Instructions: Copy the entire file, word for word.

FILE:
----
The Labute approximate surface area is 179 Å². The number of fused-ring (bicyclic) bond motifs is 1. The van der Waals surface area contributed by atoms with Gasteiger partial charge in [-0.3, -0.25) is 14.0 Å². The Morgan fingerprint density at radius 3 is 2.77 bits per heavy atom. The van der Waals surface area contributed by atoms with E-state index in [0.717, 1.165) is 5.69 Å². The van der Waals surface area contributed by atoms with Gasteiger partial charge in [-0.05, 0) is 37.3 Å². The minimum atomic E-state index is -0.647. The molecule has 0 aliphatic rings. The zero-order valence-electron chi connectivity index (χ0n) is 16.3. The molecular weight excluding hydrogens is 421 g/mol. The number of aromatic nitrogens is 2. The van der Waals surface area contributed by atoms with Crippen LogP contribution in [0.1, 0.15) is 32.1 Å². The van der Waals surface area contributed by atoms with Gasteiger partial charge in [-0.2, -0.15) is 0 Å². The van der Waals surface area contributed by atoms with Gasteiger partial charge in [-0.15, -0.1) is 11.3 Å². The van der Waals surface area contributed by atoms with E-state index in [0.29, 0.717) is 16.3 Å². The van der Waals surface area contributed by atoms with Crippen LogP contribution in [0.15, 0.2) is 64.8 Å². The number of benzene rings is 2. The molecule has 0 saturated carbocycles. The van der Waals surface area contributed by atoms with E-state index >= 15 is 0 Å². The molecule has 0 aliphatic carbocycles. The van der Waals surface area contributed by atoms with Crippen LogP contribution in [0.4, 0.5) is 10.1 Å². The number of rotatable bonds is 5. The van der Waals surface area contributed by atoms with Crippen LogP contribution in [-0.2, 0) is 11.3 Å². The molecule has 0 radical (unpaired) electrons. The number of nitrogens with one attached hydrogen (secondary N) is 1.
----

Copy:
The Labute approximate surface area is 179 Å². The number of fused-ring (bicyclic) bond motifs is 1. The van der Waals surface area contributed by atoms with Gasteiger partial charge in [-0.3, -0.25) is 14.0 Å². The Morgan fingerprint density at radius 3 is 2.77 bits per heavy atom. The van der Waals surface area contributed by atoms with E-state index in [0.717, 1.165) is 5.69 Å². The van der Waals surface area contributed by atoms with Gasteiger partial charge in [-0.05, 0) is 37.3 Å². The minimum atomic E-state index is -0.647. The molecule has 0 aliphatic rings. The zero-order valence-electron chi connectivity index (χ0n) is 16.3. The molecular weight excluding hydrogens is 421 g/mol. The number of aromatic nitrogens is 2. The van der Waals surface area contributed by atoms with Crippen LogP contribution in [0.1, 0.15) is 32.1 Å². The van der Waals surface area contributed by atoms with Gasteiger partial charge in [-0.2, -0.15) is 0 Å². The van der Waals surface area contributed by atoms with Gasteiger partial charge in [-0.15, -0.1) is 11.3 Å². The van der Waals surface area contributed by atoms with E-state index in [0.29, 0.717) is 16.3 Å². The van der Waals surface area contributed by atoms with Crippen LogP contribution in [0.15, 0.2) is 64.8 Å². The number of benzene rings is 2. The molecule has 0 saturated carbocycles. The van der Waals surface area contributed by atoms with E-state index >= 15 is 0 Å². The molecule has 0 aliphatic carbocycles. The van der Waals surface area contributed by atoms with Crippen LogP contribution in [0.4, 0.5) is 10.1 Å². The number of rotatable bonds is 5. The van der Waals surface area contributed by atoms with Crippen LogP contribution in [-0.2, 0) is 11.3 Å². The molecule has 0 radical (unpaired) electrons. The number of nitrogens with one attached hydrogen (secondary N) is 1.